Gun interests, wary of any possible limits on weaponry, have successfully lobbied for limitations on government research and funding for research on gun violence, and private sources have not filled the breach. Federal funding for gun violence research and data collection remains minuscule, the Associated Press reports. The annual total for gun violence research projects from the U.S. Centers for Disease Control appears to be well under $5 million. A grant for a single study in areas like autism, cancer or HIV can be more than twice that much. There are public health students who want to better understand rising gun-related suicide rates and recent explosions in firearm murders in many cities, and mass murders like the one this month at an Oregon community college, where a gunman killed nine people.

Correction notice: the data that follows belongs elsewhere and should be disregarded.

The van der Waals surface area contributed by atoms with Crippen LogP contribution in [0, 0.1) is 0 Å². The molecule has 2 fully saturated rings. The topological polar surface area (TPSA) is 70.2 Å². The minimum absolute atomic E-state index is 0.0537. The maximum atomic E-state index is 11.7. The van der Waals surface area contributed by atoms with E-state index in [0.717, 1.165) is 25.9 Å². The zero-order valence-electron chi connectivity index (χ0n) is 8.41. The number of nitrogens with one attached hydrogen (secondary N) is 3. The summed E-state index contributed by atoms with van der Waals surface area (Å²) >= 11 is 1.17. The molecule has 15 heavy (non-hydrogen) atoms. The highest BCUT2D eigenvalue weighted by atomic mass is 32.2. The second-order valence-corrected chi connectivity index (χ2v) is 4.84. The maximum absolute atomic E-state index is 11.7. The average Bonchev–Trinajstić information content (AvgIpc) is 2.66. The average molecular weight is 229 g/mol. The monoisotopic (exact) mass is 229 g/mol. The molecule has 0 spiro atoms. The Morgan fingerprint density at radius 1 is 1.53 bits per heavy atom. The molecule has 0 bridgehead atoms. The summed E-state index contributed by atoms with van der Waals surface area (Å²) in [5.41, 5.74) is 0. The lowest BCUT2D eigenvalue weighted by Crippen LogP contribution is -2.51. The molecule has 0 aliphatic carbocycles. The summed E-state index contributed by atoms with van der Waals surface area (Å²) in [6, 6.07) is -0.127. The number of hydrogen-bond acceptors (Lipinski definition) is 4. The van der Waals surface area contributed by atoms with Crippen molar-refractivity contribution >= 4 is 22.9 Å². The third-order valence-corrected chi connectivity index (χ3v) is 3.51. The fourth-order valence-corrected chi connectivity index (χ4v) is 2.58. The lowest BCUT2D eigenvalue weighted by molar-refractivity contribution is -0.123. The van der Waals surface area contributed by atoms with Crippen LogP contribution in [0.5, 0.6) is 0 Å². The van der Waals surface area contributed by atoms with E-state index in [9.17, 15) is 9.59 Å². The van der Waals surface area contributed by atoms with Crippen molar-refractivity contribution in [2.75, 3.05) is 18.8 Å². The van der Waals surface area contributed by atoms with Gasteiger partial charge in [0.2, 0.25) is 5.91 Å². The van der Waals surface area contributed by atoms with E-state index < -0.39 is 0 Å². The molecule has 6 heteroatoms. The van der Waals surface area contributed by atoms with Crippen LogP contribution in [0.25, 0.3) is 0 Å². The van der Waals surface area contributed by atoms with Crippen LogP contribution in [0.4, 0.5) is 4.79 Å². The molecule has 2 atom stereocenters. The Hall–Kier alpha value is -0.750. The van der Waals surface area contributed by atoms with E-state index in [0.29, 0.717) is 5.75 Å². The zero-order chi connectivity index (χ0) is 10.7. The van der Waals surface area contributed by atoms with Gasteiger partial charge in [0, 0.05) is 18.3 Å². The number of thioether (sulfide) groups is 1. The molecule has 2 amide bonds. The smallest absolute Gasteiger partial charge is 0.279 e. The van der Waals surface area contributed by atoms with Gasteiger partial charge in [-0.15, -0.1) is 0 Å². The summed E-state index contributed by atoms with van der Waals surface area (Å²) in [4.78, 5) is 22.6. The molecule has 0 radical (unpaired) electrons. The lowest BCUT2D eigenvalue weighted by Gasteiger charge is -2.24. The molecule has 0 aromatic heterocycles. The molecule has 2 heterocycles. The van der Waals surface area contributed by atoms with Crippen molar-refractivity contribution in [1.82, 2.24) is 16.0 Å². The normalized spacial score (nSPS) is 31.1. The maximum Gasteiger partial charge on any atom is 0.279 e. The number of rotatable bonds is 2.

Many young researchers are staying away from the field. Some believe there's little hope Congress will do anything major to reduce gun violence, regardless of what scientists find. The work is stressful. Many who study gun violence report receiving angry emails and death threats from believers in unrestricted gun ownership. Most importantly, there's not enough money. “From a self-preservation standpoint, I think about, is there enough funding to support this kind of work? And there's just not,” said Gregory Tung, who is now an assistant professor at the Colorado School of Public Health in Denver whose emphasis is issues like youth violence and child abuse. Gun-inflicted injuries rank among the top five killers of people ages 1 to 64. In an average year, they account for far more deaths than traditional public health targets like influenza and food poisoning. “The line is: 'If it's not a public health issue, why are so many people dying?' ” said Philip Cook, a Duke University economist who in the 1970s began studying the impact of guns on society.